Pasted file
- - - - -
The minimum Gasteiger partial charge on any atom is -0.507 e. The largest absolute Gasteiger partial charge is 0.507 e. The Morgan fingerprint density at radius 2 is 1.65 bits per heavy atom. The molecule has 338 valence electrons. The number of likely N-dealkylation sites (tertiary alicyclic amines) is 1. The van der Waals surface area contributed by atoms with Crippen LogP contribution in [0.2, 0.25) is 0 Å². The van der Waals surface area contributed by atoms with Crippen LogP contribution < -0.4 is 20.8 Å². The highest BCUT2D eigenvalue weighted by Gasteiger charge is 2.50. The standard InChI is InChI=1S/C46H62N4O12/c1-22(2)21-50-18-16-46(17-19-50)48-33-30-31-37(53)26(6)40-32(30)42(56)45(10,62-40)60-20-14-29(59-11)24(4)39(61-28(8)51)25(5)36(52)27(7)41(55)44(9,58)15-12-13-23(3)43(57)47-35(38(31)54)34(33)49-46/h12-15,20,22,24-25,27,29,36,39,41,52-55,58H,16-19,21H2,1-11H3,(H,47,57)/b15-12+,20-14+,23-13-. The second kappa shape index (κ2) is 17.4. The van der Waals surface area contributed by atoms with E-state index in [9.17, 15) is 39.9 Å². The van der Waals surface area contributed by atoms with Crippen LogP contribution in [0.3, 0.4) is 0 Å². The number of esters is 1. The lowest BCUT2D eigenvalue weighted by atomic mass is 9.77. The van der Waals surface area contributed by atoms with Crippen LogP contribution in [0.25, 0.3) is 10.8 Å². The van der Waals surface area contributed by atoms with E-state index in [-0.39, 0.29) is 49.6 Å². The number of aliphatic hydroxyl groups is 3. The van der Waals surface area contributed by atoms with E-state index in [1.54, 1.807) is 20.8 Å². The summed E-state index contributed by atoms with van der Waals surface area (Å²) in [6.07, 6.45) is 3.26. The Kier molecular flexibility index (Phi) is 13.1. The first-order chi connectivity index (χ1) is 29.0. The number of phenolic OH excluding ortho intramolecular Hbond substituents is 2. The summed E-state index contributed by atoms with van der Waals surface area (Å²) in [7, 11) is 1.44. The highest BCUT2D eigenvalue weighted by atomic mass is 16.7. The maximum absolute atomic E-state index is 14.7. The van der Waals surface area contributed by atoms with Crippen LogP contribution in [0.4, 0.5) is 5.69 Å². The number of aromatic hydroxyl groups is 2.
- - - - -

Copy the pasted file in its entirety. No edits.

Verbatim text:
The minimum Gasteiger partial charge on any atom is -0.507 e. The largest absolute Gasteiger partial charge is 0.507 e. The Morgan fingerprint density at radius 2 is 1.65 bits per heavy atom. The molecule has 338 valence electrons. The number of likely N-dealkylation sites (tertiary alicyclic amines) is 1. The van der Waals surface area contributed by atoms with Crippen LogP contribution in [0.2, 0.25) is 0 Å². The van der Waals surface area contributed by atoms with Crippen LogP contribution < -0.4 is 20.8 Å². The highest BCUT2D eigenvalue weighted by Gasteiger charge is 2.50. The standard InChI is InChI=1S/C46H62N4O12/c1-22(2)21-50-18-16-46(17-19-50)48-33-30-31-37(53)26(6)40-32(30)42(56)45(10,62-40)60-20-14-29(59-11)24(4)39(61-28(8)51)25(5)36(52)27(7)41(55)44(9,58)15-12-13-23(3)43(57)47-35(38(31)54)34(33)49-46/h12-15,20,22,24-25,27,29,36,39,41,52-55,58H,16-19,21H2,1-11H3,(H,47,57)/b15-12+,20-14+,23-13-. The second kappa shape index (κ2) is 17.4. The van der Waals surface area contributed by atoms with E-state index in [9.17, 15) is 39.9 Å². The van der Waals surface area contributed by atoms with Crippen LogP contribution in [0.3, 0.4) is 0 Å². The number of esters is 1. The lowest BCUT2D eigenvalue weighted by atomic mass is 9.77. The van der Waals surface area contributed by atoms with Crippen LogP contribution in [0.25, 0.3) is 10.8 Å². The van der Waals surface area contributed by atoms with E-state index in [-0.39, 0.29) is 49.6 Å². The number of aliphatic hydroxyl groups is 3. The van der Waals surface area contributed by atoms with E-state index in [1.54, 1.807) is 20.8 Å². The summed E-state index contributed by atoms with van der Waals surface area (Å²) in [6.07, 6.45) is 3.26. The Kier molecular flexibility index (Phi) is 13.1. The first-order chi connectivity index (χ1) is 29.0. The number of phenolic OH excluding ortho intramolecular Hbond substituents is 2. The summed E-state index contributed by atoms with van der Waals surface area (Å²) in [7, 11) is 1.44. The highest BCUT2D eigenvalue weighted by atomic mass is 16.7. The maximum absolute atomic E-state index is 14.7. The van der Waals surface area contributed by atoms with Crippen LogP contribution in [0.4, 0.5) is 5.69 Å². The number of aromatic hydroxyl groups is 2.